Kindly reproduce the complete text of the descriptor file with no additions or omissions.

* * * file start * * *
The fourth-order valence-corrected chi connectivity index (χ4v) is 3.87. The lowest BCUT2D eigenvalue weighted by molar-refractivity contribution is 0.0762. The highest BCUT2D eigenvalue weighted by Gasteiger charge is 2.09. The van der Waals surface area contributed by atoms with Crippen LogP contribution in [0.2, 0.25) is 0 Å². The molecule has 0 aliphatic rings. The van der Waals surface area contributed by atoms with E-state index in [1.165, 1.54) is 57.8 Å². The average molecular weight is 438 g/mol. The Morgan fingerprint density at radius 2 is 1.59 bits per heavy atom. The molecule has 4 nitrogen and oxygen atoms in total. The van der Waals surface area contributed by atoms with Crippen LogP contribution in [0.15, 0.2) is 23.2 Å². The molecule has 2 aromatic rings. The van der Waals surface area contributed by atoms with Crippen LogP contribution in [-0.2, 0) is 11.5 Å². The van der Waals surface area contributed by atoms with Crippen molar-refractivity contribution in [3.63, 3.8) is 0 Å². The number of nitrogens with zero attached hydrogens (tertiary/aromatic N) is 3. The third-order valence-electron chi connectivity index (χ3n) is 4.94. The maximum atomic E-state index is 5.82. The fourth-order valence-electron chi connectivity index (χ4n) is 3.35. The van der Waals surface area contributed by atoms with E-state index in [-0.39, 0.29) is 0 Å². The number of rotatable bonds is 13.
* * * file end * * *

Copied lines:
The fourth-order valence-corrected chi connectivity index (χ4v) is 3.87. The lowest BCUT2D eigenvalue weighted by molar-refractivity contribution is 0.0762. The highest BCUT2D eigenvalue weighted by Gasteiger charge is 2.09. The van der Waals surface area contributed by atoms with Crippen LogP contribution in [0.2, 0.25) is 0 Å². The molecule has 0 aliphatic rings. The van der Waals surface area contributed by atoms with E-state index in [1.165, 1.54) is 57.8 Å². The average molecular weight is 438 g/mol. The Morgan fingerprint density at radius 2 is 1.59 bits per heavy atom. The molecule has 4 nitrogen and oxygen atoms in total. The van der Waals surface area contributed by atoms with Crippen LogP contribution in [0.15, 0.2) is 23.2 Å². The molecule has 2 aromatic rings. The van der Waals surface area contributed by atoms with Crippen LogP contribution in [-0.2, 0) is 11.5 Å². The van der Waals surface area contributed by atoms with Crippen molar-refractivity contribution in [3.63, 3.8) is 0 Å². The number of nitrogens with zero attached hydrogens (tertiary/aromatic N) is 3. The third-order valence-electron chi connectivity index (χ3n) is 4.94. The maximum atomic E-state index is 5.82. The fourth-order valence-electron chi connectivity index (χ4n) is 3.35. The van der Waals surface area contributed by atoms with E-state index in [-0.39, 0.29) is 0 Å². The number of rotatable bonds is 13.